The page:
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So now it’s just a matter of a few weeks and the connection will be complete, with some subsequent work through the spring.  But as you can see, that’s not discouraging people from already using it:

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I’m pretty sure this took a year longer than necessary – but now, at last, it’s almost there.  Bravo!

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When we last left our story – September 10 – the news was good:

Harbour Air will utilize the new, permanent facility for its ticketing and administrative activities. Decommissioning of the temporary facility will begin immediately.

Two days ago:

No signs of change.

In September, the City said:

By early November, PavCo will begin construction on the seawall connection and Harbour Green Park improvements to fully connect the seawall adjacent to the temporary Harbour Air facility.

Let’s find out.

 

UPDATE:  City Hall reports …

All appears to be on track.  Right now, Harbour Air is fitting out the permanent terminal check in and office facilities, and I just confirmed today that they will cease operations at the temporary land-based facility Oct. 31st, as outlined in the decommissioning plan approved by the Director of Planning.  After that, all land-based operations will be from the new terminal.  Following that, the land based infrastructure will be removed, by November 15th.  PavCo is expected to begin seawall construction shortly after, with that work expected to be done by early spring. 

With respect to activity on the docks at the temporary terminal, the  decommissioning plan indicates that half of the operations will relocate to the new terminal by October 31, and all operations will be off of the City waters by December 31.  Timing for removing the infrastructure (the temporary terminal docks and buildings) is still uncertain and depends on DFO approval, but it is anticipated sometime before Spring 2012.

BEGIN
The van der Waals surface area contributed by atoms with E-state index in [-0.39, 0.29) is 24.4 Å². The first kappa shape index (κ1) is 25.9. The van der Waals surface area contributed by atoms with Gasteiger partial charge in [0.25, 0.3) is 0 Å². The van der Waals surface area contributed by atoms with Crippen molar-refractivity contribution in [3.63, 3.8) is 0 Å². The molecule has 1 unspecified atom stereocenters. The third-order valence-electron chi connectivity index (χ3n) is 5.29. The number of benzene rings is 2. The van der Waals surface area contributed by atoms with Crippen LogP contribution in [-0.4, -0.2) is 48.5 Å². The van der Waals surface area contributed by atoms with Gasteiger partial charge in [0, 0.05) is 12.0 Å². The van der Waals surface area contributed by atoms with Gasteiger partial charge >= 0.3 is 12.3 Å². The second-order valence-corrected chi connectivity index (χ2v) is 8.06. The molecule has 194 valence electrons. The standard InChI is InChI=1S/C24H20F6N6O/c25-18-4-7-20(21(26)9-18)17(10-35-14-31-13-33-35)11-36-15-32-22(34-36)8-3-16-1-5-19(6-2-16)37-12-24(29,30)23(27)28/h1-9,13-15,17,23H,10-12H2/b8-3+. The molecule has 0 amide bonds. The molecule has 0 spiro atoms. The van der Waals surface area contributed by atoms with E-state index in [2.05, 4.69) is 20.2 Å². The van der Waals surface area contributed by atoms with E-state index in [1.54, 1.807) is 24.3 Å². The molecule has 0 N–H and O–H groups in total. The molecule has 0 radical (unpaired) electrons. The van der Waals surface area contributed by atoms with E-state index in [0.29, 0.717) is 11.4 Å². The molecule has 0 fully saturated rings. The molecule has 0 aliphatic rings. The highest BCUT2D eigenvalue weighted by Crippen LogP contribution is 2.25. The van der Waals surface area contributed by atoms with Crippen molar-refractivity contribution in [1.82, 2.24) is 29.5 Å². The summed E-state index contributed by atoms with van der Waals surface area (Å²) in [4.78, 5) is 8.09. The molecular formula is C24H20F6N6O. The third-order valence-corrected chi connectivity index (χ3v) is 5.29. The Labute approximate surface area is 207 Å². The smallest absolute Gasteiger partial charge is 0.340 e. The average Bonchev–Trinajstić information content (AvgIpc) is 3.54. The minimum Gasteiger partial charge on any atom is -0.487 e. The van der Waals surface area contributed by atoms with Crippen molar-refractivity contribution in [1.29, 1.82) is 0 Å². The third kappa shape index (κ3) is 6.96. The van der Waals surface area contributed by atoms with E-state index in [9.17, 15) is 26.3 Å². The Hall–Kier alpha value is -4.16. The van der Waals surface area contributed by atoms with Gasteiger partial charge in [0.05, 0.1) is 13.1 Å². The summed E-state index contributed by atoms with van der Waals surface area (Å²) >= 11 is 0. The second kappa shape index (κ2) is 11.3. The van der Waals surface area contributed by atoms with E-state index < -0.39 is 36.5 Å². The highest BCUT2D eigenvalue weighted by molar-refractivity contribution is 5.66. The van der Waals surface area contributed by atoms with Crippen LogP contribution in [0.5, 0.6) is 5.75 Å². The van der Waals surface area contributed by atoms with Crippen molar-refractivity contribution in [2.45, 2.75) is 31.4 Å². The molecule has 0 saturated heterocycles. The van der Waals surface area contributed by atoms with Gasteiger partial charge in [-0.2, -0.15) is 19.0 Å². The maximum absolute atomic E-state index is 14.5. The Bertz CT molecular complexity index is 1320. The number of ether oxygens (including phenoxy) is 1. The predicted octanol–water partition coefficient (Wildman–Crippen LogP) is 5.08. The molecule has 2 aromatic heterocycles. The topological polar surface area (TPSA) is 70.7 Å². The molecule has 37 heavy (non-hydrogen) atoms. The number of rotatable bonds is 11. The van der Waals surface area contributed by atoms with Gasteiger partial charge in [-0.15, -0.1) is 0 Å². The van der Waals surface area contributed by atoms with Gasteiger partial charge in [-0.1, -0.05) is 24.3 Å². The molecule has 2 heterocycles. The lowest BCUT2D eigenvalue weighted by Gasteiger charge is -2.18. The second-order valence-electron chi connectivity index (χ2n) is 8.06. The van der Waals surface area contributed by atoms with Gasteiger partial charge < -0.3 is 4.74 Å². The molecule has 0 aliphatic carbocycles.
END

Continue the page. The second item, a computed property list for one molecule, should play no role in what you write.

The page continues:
You may know that PavCo has given permission for Harbour Air to put a third dock at the permanent terminal, on PavCo’s waterlot, which will become the westernmost dock at the permanent terminal.  This will not go through the City’s permit process, which PavCo has the authority to decide as a senior level of government.

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Harbour Air to move to permanent terminal by end of 2012

VANCOUVER, BC (September 10, 2012):

By the end of 2012, Harbour Air will be flying in and out of the new, permanent Vancouver Harbour Flight Centre (VHFC) in Vancouver’s Convention Center, based on an agreement in principle between Harbour Air, Vancouver Harbour Flight Centre and the BC Pavilion Corporation (PavCo).

A resolution has been reached to relocate Harbour Air’s downtown Vancouver operations.

The Province has approved Harbour Air’s plan to construct an extension to the west side of the VHFC’s docks to better satisfy Harbour Air’s operational requirements. Harbour Air will utilize the new, permanent facility for its ticketing and administrative activities. Decommissioning of the temporary facility will begin immediately.

By early November, PavCo will begin construction on the seawall connection and Harbour Green Park improvements to fully connect the seawall adjacent to the temporary Harbour Air facility.